Avoid creating documents in PDF format.
That’s one piece of advice that inclusive design consultant and disability advocate Greg Alchin has for those who want to adopt more inclusive practices within their working environment.
“PDFs are designed to be read on a desktop or laptop. It doesn’t really flow on mobile devices, and screen readers are not able to pick up text effectively,” said Alchin, who has more than 30 years of experience in the sector and is a certified Apple Accessibility Consultant.
PDF documents (short for portable document format) have long been considered to be the bad guys when it comes to accessibility. Many files created in PDF format are essentially images of documents, which present a big problem to people who rely on basic text-to-speech technology: there’s no machine-readable text in there for the software to read.
Alchin thinks publishers should always be an alternative version of the PDF document. Formats include the Microsoft Word document, html or ePub format, an international standard that allows users to alter the text size, colors and have the screen reader read out text without glitches.
People need to rethink the idea of accessibility because it really doesn’t take up a lot of work if we think ahead. When done right, it usually leads to an overall better product or service that empowers greater participation among people, with and without disabilities.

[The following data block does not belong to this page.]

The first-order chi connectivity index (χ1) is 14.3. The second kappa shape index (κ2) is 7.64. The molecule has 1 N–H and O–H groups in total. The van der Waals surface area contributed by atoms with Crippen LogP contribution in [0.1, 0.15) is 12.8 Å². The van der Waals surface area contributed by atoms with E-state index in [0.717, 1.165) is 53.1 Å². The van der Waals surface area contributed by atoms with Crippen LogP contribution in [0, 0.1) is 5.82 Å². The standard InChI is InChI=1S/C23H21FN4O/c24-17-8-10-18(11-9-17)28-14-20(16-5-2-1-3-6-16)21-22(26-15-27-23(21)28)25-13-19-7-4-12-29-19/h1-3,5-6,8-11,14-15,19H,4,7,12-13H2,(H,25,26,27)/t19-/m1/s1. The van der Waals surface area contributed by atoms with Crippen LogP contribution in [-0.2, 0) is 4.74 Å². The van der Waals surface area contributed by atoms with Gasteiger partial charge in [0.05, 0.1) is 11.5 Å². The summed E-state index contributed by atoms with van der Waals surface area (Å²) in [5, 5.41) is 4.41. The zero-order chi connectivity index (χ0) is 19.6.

He said: “There are very simple proactive strategies we can learn to make things accessible. What we do have to do is to think better at the start. It’s only costly if we do it as an afterthought.”
Technology becomes an equalizer when they go mainstream
With so much potential in mainstream technology waiting to be unleashed, people can rely leverage on assistive technology, instead of expensive bespoke technology to do more.
Mobile devices have become great equalisers in today’s assistive technology landscape. Alchin said, “Because assistive technology is built into a device, those with learning differences can use the same mainstream, socially inclusive devices, just with different apps”.
For instance, someone with communication impairment could use Proloquo2Go, a symbol-supposed communication app to promote language development and grow communication skills.
Another example is the KNFB Reader, an app that harnesses the power of digital photography to make printed materials accessible. Give it any printed text and it will automatically scan and read it. Apart from the visually impaired, this app can be useful in aged services as well.
Then there is the Voice Dream Reader, which allows users to personalise how they interact with the content by adjusting reading speeds and reconfiguring screen layout, line spacing and color. It’s suited for those with dyslexia, ADD or simply anyone who wants to have their documents proofread.
“There is a huge, untapped potential in the different groups of people,” he said. “With these new innovations, people are empowered to participate as equals and this helps to raise expectations. When we raise expectations, we then raise opportunities.”